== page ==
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My preschoolers had a blast with this activity, as did my toddler! And they were more insightful than I had expected. They did notice how the items fell at different rates, and even tried tossing some in the air to confirm their original observations.
I pulled my class together for a quick circle time to share with them the science behind what they were seeing. They discovered that, yes indeed, all objects will fall if let go, or in other words, what goes up must come down. I explained what gravity is in it’s most simple form. Gravity is a force that pulls things to the center of the earth, or in even simpler terms, to the ground. It’s what makes us stick to the ground and not hover above it. We talked about how some objects fell faster than others, but they all fell. The preschoolers also noted how the different items made different sounds when they hit the floor, some louder and some softer.
Facts for Preschoolers about Gravity
Need some help explaining gravity? I’ve got you covered. Here are some simple facts to explain gravity to little minds.
- All objects with mass are affected by gravity. Mass is not the same as weight. Mass is the quantity of matter an object contains while weight is the measurement of gravitational force.
- Different planets have different strengths of gravity, which is why the weight of objects is different on the moon or Mars than on Earth.
- While the preschoolers may have found that some of their tested objects seemed to fall faster than another, the truth is that all objects fall at the same rate. Gravity works exactly the same on all objects unless wind resistance affects the objects. A balloon or a crumpled piece of paper will have more wind resistance than a crayon, therefore those objects will take longer to fall. This is also why parachutes are so effective. (Maybe another science experiment?)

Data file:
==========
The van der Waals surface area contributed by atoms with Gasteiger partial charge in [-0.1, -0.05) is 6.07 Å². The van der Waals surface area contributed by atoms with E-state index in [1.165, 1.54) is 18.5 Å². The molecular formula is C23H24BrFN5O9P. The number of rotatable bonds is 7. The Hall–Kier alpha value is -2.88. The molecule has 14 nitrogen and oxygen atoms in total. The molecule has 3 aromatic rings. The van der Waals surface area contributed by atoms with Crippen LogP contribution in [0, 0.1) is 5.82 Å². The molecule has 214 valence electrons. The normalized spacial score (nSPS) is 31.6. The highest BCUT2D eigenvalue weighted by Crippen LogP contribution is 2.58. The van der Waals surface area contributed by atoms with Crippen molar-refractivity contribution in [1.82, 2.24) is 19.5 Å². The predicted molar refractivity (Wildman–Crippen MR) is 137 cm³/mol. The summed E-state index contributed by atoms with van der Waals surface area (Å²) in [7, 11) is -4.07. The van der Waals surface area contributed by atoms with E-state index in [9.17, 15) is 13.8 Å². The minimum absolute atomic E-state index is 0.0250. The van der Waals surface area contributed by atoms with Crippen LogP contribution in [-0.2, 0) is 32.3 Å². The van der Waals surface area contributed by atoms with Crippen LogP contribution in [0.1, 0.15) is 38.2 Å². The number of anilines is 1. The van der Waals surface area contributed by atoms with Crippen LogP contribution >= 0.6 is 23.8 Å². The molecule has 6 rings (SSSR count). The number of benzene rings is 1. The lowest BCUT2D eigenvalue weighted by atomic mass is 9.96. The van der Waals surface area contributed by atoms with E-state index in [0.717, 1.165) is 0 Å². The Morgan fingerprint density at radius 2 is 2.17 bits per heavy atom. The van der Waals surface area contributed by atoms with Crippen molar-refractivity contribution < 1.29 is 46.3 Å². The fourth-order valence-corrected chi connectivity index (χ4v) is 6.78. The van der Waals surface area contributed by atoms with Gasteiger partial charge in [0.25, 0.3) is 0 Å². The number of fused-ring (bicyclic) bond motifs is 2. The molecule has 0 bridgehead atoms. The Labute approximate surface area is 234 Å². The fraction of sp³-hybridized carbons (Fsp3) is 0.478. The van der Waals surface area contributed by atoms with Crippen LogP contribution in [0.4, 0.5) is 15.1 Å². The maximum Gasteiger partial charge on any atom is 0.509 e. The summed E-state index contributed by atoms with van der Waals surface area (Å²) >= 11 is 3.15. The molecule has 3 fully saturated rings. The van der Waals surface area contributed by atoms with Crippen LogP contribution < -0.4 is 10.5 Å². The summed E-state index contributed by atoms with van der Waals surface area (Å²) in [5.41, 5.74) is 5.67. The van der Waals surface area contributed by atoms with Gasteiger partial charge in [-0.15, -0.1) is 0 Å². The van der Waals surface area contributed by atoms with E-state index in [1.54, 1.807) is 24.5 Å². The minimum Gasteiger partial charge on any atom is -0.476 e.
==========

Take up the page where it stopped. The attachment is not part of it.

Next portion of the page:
- Tides are impacted by the Earth’s gravitational pull. High tides occur when Earth and the moon are facing each other, and the moon is exerting its greatest pull on the ocean waters. Find out more about this here.
- For more information about the force of gravity, you can read about it on this website, and it is written just for kids!
- For a more technical explanation of gravity, you can read this.
I’m Sarah, an educator turned stay-at-home-mama of five! I’m the owner and creator of Stay At Home Educator, a website about intentional teaching and purposeful learning in the early childhood years. I’ve taught a range of levels, from preschool to college and a little bit of everything in between. Right now my focus is teaching my children and running a preschool from my home. Credentials include: Bachelors in Art, Masters in Curriculum and Instruction.
Ann Bebout says
What you say above about tides just isn’t correct. There is a tidal bulge in the ocean on the side of the earth that is “facing” the Moon AND ALSO (at all times) on the opposite side of the Earth from the Moon.
Sarah Punkoney, MAT says
Yes, the post does reference the tidal bulge when the earth and moon are facing one another. I did not say there wasn’t a pull at any other time because this is not an activity post about tides, it is about gravity. Again, I will refer my readers to this article if they are looking for more information about the moon, tides, and gravitational pull.